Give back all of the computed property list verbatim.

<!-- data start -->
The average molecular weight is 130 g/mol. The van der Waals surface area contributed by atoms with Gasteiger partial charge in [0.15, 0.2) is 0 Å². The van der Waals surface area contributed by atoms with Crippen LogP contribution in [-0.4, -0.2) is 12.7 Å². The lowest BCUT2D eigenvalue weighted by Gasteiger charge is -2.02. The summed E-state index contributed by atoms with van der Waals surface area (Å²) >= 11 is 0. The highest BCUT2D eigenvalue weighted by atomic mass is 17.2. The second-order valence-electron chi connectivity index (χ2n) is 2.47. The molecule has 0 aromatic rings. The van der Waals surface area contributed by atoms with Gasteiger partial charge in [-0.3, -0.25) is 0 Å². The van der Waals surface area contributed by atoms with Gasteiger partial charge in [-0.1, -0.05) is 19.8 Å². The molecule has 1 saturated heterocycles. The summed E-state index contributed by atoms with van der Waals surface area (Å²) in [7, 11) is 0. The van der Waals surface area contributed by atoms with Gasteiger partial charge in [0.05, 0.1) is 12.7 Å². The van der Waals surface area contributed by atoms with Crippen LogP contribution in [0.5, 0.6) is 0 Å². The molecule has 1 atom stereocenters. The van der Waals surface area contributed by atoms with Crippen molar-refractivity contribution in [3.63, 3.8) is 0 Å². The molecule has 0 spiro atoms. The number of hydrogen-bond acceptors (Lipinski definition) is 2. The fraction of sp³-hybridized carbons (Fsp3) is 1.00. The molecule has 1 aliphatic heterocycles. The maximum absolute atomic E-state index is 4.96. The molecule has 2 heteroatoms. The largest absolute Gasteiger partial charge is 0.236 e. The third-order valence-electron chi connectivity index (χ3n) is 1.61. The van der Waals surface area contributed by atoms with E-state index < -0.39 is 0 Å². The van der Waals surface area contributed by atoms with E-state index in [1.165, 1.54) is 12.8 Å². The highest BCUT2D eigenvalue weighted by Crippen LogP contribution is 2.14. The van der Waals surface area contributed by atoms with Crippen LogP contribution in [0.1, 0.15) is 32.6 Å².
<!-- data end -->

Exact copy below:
The average molecular weight is 130 g/mol. The van der Waals surface area contributed by atoms with Gasteiger partial charge in [0.15, 0.2) is 0 Å². The van der Waals surface area contributed by atoms with Crippen LogP contribution in [-0.4, -0.2) is 12.7 Å². The lowest BCUT2D eigenvalue weighted by Gasteiger charge is -2.02. The summed E-state index contributed by atoms with van der Waals surface area (Å²) >= 11 is 0. The highest BCUT2D eigenvalue weighted by atomic mass is 17.2. The second-order valence-electron chi connectivity index (χ2n) is 2.47. The molecule has 0 aromatic rings. The van der Waals surface area contributed by atoms with Gasteiger partial charge in [-0.3, -0.25) is 0 Å². The van der Waals surface area contributed by atoms with Gasteiger partial charge in [-0.1, -0.05) is 19.8 Å². The molecule has 1 saturated heterocycles. The summed E-state index contributed by atoms with van der Waals surface area (Å²) in [7, 11) is 0. The van der Waals surface area contributed by atoms with Gasteiger partial charge in [0.05, 0.1) is 12.7 Å². The van der Waals surface area contributed by atoms with Crippen LogP contribution in [0.5, 0.6) is 0 Å². The molecule has 1 atom stereocenters. The van der Waals surface area contributed by atoms with Crippen molar-refractivity contribution in [3.63, 3.8) is 0 Å². The molecule has 0 spiro atoms. The number of hydrogen-bond acceptors (Lipinski definition) is 2. The fraction of sp³-hybridized carbons (Fsp3) is 1.00. The molecule has 1 aliphatic heterocycles. The maximum absolute atomic E-state index is 4.96. The molecule has 2 heteroatoms. The largest absolute Gasteiger partial charge is 0.236 e. The third-order valence-electron chi connectivity index (χ3n) is 1.61. The van der Waals surface area contributed by atoms with E-state index < -0.39 is 0 Å². The van der Waals surface area contributed by atoms with E-state index in [1.165, 1.54) is 12.8 Å². The highest BCUT2D eigenvalue weighted by Crippen LogP contribution is 2.14. The van der Waals surface area contributed by atoms with Crippen LogP contribution in [0.1, 0.15) is 32.6 Å².